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David Bradley ISSUE #67
July-August 2007
Hideshige Takada
Contaminated Seabirds

A new approach to monitoring seabirds for contamination with polychlorinated biphenyls (PCBs) and other persistent organic pollutants (POPs) has been developed by scientists in Japan. The noninvasive test could improve research efforts to track the progress and spread of POPs, according to the study's authors.

Hideshige Takada and colleagues at the Tokyo University of Agriculture and Technology explain that existing methods for obtaining samples from living birds are rather invasive and so have seriously hampered research in this field. Blood sampling, for instance, requires trained personnel and subjects birds, in particular chicks and young adults, to potentially fatal stress. The collection of bird droppings is, of course, non-invasive, but droppings must be refrigerated and shipped to a testing laboratory before analysis can be carried out.

Photo by David Bradley

Researchers have previously considered the oil secreted from a bird's preening gland (located at the base of the tail feathers) as being a potential source of samples. The oil from the preening gland is used to make feathers waterproof and to ward off parasites. However, data validating preen oil's usefulness has, until now, only been available for a single species of bird.

The Japanese team has now determined PCB concentrations and profiles in the preen gland oil and corresponding abdominal adipose tissue collected from thirty seabirds (2 orders, 3 families, 10 genera, and 13 species). "This could dramatically increase the availability of seabird samples," the researchers say. "The combination of this technology in ecological research with POP analysis of preen oil will increase our knowledge of the global distribution and transport of POPs, their ecological impact, and the ecology and behavior of seabirds."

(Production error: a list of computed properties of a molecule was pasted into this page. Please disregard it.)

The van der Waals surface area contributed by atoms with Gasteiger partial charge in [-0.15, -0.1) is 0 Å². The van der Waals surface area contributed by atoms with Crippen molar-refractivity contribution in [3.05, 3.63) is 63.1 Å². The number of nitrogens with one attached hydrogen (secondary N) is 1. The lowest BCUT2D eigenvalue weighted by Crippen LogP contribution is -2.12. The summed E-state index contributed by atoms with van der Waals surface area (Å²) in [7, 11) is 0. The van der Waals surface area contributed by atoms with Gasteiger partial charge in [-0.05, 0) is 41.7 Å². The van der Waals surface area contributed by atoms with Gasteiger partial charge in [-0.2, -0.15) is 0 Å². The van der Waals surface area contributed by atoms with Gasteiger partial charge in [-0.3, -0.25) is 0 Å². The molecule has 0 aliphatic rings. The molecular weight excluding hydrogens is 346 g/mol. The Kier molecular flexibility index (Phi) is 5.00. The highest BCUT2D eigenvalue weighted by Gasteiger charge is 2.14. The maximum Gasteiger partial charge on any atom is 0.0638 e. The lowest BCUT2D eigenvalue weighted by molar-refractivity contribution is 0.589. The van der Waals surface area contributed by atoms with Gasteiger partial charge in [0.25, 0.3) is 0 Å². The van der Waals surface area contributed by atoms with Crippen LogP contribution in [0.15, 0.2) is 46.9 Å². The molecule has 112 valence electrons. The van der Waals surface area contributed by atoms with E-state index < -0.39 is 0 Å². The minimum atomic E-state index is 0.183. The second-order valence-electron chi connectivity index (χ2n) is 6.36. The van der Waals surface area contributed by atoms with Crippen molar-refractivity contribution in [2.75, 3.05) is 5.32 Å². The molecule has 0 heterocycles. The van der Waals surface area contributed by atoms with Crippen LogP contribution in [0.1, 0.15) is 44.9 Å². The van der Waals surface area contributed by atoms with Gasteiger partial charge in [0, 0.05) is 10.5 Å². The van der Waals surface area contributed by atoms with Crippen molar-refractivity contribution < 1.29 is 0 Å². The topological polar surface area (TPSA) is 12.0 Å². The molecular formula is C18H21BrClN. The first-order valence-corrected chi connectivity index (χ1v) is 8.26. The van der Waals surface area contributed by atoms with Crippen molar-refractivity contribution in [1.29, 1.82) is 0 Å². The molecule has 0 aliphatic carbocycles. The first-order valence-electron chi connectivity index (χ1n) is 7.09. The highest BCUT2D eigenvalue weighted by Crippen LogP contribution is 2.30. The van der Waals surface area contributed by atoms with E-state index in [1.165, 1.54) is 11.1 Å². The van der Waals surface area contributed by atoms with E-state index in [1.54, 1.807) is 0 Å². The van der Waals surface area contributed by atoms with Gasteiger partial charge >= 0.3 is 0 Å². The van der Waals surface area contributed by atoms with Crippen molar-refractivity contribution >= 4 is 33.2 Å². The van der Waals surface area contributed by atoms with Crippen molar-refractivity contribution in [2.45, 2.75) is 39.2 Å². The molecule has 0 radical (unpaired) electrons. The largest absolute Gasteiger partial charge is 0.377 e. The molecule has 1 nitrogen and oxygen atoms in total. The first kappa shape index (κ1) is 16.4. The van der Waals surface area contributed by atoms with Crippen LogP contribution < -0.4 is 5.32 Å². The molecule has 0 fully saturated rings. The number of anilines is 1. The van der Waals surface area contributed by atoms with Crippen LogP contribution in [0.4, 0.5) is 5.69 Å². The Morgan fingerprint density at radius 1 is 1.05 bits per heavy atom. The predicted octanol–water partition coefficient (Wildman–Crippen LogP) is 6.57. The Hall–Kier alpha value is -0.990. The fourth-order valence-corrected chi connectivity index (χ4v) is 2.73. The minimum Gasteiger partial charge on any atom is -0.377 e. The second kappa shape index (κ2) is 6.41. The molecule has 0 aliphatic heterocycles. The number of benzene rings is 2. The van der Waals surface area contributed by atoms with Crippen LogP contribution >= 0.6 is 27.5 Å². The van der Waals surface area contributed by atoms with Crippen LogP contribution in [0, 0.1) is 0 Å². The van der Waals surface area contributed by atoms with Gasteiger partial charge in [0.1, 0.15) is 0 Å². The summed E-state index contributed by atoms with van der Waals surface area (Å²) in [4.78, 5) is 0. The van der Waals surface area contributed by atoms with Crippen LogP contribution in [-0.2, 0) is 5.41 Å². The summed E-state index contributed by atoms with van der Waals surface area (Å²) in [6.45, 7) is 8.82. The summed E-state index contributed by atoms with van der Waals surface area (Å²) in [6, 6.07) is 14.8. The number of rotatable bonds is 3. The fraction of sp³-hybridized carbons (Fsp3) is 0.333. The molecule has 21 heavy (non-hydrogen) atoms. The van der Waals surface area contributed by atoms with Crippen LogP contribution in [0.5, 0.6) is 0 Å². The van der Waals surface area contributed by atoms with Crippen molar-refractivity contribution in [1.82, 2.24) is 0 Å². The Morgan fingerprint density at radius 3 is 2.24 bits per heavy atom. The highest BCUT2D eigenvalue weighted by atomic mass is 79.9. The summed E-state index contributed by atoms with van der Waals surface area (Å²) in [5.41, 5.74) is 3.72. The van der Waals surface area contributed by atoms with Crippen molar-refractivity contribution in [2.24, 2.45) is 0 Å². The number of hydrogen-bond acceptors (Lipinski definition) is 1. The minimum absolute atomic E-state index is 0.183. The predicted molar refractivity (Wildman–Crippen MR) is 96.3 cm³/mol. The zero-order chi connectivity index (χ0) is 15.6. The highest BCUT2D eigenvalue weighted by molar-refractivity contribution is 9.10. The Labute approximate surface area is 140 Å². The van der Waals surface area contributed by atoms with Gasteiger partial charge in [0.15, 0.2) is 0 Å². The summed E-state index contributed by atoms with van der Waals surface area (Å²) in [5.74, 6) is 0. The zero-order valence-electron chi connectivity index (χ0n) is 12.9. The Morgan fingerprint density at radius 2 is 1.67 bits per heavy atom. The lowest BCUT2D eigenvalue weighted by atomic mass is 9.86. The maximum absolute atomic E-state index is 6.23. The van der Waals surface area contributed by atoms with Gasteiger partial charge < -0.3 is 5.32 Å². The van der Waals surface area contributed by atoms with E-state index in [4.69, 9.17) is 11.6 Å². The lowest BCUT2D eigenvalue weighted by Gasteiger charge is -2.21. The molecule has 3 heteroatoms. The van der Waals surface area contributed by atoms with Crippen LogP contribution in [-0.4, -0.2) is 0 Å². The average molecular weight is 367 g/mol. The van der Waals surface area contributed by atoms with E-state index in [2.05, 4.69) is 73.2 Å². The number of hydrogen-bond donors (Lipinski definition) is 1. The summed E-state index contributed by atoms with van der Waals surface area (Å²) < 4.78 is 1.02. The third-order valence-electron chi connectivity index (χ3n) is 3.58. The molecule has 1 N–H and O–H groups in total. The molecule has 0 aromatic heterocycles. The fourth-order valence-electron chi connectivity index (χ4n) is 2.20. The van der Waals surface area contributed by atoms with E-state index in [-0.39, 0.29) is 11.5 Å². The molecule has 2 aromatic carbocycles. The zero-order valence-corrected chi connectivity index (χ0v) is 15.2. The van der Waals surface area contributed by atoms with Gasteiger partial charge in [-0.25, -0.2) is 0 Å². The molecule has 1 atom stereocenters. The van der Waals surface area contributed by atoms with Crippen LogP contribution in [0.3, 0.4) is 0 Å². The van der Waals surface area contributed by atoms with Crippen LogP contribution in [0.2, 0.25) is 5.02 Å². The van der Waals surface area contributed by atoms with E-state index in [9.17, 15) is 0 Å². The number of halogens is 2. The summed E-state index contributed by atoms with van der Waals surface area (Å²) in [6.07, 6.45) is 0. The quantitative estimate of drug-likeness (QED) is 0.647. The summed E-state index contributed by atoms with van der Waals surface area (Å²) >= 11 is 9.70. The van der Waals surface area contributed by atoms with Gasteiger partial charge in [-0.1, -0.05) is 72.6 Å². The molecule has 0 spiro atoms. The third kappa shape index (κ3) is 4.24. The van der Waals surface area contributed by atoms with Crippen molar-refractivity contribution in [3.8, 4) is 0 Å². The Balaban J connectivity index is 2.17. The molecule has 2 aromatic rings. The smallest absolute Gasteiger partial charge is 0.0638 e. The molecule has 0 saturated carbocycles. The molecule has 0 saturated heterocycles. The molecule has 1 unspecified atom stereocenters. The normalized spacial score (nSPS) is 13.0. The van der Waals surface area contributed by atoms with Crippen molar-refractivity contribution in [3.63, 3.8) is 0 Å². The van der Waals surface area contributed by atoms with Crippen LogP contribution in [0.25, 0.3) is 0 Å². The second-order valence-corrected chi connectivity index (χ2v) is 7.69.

The team points out that the samples were collected from seabirds that were either roadkill or had been caught inadvertently in fishing drift nets and long-lines in the North Pacific Ocean. "Significant concentrations of PCBs were detected in all oil samples, with a concentration range of 9-4834 nanograms per gram of lipid," the team says. "PCBs in the oil had more lower-chlorinated congeners than those in corresponding abdominal adipose, suggesting that they had less opportunity to undergo metabolism before they were secreted from the gland."

Environ Sci Technol, 2007, 41, 4901-4906; http://dx.doi.org/10.1021/es0701863